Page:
The e-commerce giant is reportedly working on a smartphone that features eyewear-free 3D interface that tracks users' eyes and face motions. The rumored phone could be available as soon as this year
The Wall Street Journal reignited longstanding rumors about an Amazon smartphone last Friday, when it reported Amazon planned to announce the phone in June, it intended to feature an eyewear-free 3D interface and that we’d be able to lay hands on the device sometime later this year.
Now BGR’s splashing kerosene on the Journal‘s fire with what it claims are exclusive pictures of the phone — a prototype wrapped in a protective plastic shell, to be fair — but representative, according to BGR’s sources. If indeed this is the fabled smartphone, and assuming we’re looking at something that resembles the final product (companies can run anywhere with prototypes, and many never see light of day), it looks pretty much like any other smartphone.
It sounds like any other smartphone, too, spec-wise: BGR’s sources claim the phone includes a Qualcomm Snapdragon processor, 2 GB of memory, runs a version of Android comparable to Amazon’s tablet lineup, has a 13-megapixel rear camera and a 4.7-inch screen that runs at 720p. Where this thing starts to differ from other smartphones, however, is that it reportedly employs 3D algorithms tied into six cameras — two in back, and four infrared in front that’ll track your face and eyes — that enable 3D effects requiring neither eyewear nor the sort of parallax screen barrier Nintendo uses to facilitate eyewear-free 3D in its 3DS.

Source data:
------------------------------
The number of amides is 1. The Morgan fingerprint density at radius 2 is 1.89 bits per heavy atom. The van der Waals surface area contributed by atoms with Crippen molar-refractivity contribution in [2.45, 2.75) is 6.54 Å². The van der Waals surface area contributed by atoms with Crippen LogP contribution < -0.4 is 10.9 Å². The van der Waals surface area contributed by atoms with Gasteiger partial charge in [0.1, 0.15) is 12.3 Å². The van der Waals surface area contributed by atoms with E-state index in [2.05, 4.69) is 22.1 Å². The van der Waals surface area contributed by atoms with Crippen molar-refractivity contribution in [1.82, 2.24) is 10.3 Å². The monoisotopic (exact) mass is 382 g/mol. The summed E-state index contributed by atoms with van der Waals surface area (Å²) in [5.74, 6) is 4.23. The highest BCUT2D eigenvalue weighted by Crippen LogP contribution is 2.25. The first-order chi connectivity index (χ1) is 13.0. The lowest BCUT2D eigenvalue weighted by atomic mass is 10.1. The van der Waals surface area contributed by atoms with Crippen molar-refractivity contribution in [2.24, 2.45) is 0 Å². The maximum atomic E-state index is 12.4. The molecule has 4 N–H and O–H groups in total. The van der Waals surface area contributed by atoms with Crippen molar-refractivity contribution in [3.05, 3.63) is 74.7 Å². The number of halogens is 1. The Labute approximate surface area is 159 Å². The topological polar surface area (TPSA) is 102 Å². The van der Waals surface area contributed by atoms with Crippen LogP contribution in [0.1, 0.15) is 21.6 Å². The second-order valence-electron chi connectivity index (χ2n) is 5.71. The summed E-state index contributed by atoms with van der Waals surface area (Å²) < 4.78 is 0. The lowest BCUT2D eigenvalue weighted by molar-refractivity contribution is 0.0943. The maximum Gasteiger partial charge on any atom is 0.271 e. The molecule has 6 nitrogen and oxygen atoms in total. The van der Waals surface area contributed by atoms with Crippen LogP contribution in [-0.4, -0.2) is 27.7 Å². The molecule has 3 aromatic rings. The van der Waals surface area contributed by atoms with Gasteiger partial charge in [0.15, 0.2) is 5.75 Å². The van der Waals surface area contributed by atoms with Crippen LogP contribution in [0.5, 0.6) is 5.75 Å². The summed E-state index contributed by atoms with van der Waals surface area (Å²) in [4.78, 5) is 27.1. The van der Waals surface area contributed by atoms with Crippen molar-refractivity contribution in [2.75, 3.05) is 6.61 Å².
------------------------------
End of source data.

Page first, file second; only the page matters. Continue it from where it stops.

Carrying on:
3D — that is, stereoscopic 3D, an idea as old as View-Masters — is one of those features-looking-for-an-audience that’s never worked for me. I don’t care for it in movie theaters, nor fiddling with handhelds like Nintendo 3DS or HTC’s EVO 3D. You’ll hear a lot of people use it and “gimmicky” in a sentence, partly because it typically involves clumsy equipment and/or restrictive eye-positional trickery, and partly because our brains already interpolate 2D content as three-dimensional, making it superfluous. It’s so rarely used non-superfluously that the exceptions — Hugo and Gravity are the only two that come to mind in film — prove the rule, at least for me.
So part of me hopes these claims turn out to be wrong, while the other part hopes that if they’re not wrong. It’d be nice if Amazon figured out how to do something no one’s thought of with 3D — something that’s more than a whiz-bang gimmick, like iOS 7’s pointless parallax scrolling, or the way most 3DS developers relegate Nintendo’s handheld to glorified shadow box-dom.
Remember the days when “holograms” were cool? When you could tilt a flat piece of material this way or that to make different images appear and we called it “incredible”? I don’t. But then I’m ready for anything. Surprise us, Amazon, if indeed we’re not straw-manning you. Show all us stereoscopic 3D naysayers the error of our ways.